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Could Columbia's Crew Have Been Saved?

The Columbia Accident Investigation Board has released its report (available here). In one of the more interesting passages, the authors write of the possibility of rescuing Columbia's crew, had requests for inspection of possible tile damage been heeded. Two possible strategies are mentioned, on-orbit repair and rescue by another shuttle, but only the latter is considered viable. A hypothetical timeline is presented:

Following the debris strike discovery on Flight Day Two, Mission Managers requested imagery by Flight Day Three. That imagery was inconclusive, leading to a decision on Flight Day Four to perform a spacewalk on Flight Day Five. That spacewalk revealed potentially catastrophic damage. The crew was directed to begin conserving consumables, such as oxygen and water, and Shuttle managers began around-the-clock processing of Atlantis to prepare it for launch. Shuttle managers pursued both the rescue and the repair options from Flight Day Six to Flight Day 26, and on that day (February 10) decided which one to abandon.

The NASA team deemed this timeline realistic for several reasons. First, the team determined that a spacewalk to inspect the left wing could be easily accomplished. The team then assessed how the crew could limit its use of consumables to determine how long Columbia could stay in orbit. The limiting consumable was the lithium hydroxide canisters, which scrub from the cabin atmosphere the carbon dioxide the crew exhales. After consulting with flight surgeons, the team concluded that by modifying crew activity and sleep time carbon dioxide could be kept to acceptable levels until Flight Day 30 (the morning of February 15). All other consumables would last longer. Oxygen, the next most critical, would require the crew to return on Flight Day 31...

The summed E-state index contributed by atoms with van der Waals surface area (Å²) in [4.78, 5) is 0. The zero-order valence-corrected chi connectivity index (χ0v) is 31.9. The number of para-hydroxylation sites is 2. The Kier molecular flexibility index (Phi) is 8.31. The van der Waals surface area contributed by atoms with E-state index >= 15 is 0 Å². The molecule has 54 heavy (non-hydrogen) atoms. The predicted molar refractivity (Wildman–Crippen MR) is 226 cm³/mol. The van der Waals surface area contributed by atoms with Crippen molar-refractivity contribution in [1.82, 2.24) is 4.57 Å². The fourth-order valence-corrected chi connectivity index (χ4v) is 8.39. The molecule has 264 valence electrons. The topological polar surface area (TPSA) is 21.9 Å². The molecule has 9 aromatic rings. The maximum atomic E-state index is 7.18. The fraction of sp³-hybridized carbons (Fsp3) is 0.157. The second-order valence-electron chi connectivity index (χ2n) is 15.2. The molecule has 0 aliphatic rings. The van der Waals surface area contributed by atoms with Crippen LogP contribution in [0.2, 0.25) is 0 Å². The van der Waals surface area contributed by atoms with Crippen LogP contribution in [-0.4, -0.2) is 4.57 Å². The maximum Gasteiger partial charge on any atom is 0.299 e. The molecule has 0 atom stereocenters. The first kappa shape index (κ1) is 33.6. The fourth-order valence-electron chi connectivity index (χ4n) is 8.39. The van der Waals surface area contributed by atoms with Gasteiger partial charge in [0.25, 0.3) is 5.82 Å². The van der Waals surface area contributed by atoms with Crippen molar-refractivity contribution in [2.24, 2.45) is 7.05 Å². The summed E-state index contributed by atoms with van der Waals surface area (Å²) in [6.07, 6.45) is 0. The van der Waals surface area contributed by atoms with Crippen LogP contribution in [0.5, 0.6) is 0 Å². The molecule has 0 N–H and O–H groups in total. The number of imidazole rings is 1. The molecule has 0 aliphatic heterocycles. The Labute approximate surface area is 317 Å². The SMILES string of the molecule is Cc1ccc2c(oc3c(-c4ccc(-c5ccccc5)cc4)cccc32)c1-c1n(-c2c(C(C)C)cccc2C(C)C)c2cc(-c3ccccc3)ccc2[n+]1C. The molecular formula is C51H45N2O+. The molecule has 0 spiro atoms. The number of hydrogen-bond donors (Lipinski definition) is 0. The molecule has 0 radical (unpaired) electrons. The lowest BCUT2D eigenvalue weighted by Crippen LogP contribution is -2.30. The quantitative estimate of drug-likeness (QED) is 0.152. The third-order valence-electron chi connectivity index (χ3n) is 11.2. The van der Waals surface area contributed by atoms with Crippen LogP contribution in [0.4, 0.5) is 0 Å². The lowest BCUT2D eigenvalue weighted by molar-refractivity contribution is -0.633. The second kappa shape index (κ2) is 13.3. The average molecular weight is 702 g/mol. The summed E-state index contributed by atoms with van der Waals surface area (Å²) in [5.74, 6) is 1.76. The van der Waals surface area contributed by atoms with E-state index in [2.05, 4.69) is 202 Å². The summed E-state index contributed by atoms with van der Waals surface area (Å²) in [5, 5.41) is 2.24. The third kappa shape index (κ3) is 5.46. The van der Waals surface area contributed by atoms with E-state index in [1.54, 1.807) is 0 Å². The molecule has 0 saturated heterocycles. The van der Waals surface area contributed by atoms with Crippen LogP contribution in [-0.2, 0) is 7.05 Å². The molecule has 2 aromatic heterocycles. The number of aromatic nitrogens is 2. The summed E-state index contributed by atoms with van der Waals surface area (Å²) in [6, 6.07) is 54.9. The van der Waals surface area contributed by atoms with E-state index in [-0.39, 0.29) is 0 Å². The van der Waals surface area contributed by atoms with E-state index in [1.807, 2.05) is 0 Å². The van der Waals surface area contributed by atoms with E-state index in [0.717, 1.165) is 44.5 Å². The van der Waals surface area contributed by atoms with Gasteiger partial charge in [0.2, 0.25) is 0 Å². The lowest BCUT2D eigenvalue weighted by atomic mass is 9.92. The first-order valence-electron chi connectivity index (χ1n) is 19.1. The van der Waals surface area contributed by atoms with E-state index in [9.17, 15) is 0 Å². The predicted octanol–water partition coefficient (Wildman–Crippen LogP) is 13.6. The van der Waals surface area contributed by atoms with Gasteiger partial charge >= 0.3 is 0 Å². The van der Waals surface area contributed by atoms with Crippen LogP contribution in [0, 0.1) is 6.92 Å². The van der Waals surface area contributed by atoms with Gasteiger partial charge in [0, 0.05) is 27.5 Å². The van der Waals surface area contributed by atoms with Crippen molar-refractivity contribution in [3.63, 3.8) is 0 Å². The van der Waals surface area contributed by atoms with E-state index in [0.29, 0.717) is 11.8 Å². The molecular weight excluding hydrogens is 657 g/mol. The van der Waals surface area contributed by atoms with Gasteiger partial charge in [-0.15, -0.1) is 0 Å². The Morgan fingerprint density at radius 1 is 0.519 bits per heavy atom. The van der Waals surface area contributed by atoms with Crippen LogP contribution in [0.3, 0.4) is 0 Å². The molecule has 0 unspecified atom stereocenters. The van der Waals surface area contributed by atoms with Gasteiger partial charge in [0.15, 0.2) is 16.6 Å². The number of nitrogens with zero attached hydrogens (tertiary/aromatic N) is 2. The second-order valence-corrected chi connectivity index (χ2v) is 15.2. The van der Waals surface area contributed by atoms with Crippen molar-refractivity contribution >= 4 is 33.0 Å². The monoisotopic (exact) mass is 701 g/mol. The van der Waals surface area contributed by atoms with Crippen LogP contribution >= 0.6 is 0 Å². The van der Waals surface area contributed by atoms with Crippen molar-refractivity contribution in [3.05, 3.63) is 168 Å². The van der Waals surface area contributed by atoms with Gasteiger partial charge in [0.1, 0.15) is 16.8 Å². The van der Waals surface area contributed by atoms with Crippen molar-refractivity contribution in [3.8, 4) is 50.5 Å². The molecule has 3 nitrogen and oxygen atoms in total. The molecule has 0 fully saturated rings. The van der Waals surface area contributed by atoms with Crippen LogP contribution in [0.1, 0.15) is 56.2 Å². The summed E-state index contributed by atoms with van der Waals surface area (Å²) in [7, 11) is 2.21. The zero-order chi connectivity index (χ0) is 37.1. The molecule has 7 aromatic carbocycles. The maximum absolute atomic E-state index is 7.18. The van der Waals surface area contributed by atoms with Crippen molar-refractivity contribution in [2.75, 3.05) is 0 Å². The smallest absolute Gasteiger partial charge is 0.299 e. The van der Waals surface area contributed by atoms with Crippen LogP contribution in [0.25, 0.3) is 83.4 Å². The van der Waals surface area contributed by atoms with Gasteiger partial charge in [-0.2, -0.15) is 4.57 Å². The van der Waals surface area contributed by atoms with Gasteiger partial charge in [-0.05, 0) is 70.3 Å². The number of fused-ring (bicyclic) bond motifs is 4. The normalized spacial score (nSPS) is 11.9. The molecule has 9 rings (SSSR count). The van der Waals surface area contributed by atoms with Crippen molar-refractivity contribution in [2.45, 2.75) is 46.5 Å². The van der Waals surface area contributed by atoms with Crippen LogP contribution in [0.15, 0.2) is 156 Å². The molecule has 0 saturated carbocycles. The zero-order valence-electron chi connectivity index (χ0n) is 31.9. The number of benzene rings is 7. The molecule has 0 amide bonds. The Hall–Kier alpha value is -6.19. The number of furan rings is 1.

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Accelerating the processing of Atlantis for early launch and rendezvous with Columbia was by far the most complex task in the rescue scenario. On Columbia's Flight Day Four, Atlantis was in the Orbiter Processing Facility at Kennedy Space Center with its main engines installed and only 41 days from its scheduled March 1 launch. The Solid Rocket Boosters were already mated with the External Tank in the Vehicle Assembly Building. By working three around-the-clock shifts seven days a week, Atlantis could be readied for launch, with no necessary testing skipped, by February 10. If launch processing and countdown proceeded smoothly, this would provide a five-day window, from February 10 to February 15, in which Atlantis could rendezvous with Columbia before Columbia's consumables ran out. According to records, the weather on these days allowed a launch. Atlantis would be launched with a crew of four: a commander, pilot, and two astronauts trained for spacewalks. In January, seven commanders, seven pilots, and nine spacewalk-trained astronauts were available. During the rendezvous on Atlantis's first day in orbit, the two Orbiters would maneuver to face each other with their payload bay doors open. Suited Columbia crew members would then be transferred to Atlantis via spacewalks. Atlantis would return with four crew members on the flight deck and seven in the mid-deck. Mission Control would then configure Columbia for a de-orbit burn that would ditch the Orbiter in the Pacific Ocean, or would have the Columbia crew take it to a higher orbit for a possible subsequent repair mission if more thorough repairs could be developed.

This rescue was considered challenging but feasible. To succeed, it required problem-free processing of Atlantis and a flawless launch countdown. If Program managers had understood the threat that the bipod foam strike posed and were able to unequivocally determine before Flight Day Seven that there was potentially catastrophic damage to the left wing, these repair and rescue plans would most likely have been developed, and a rescue would have been conceivable.

So there it is. Had the e-mail messages been heeded, and the shuttle been inspected -- first from the ground, then from space -- then the crew could likely have been saved.

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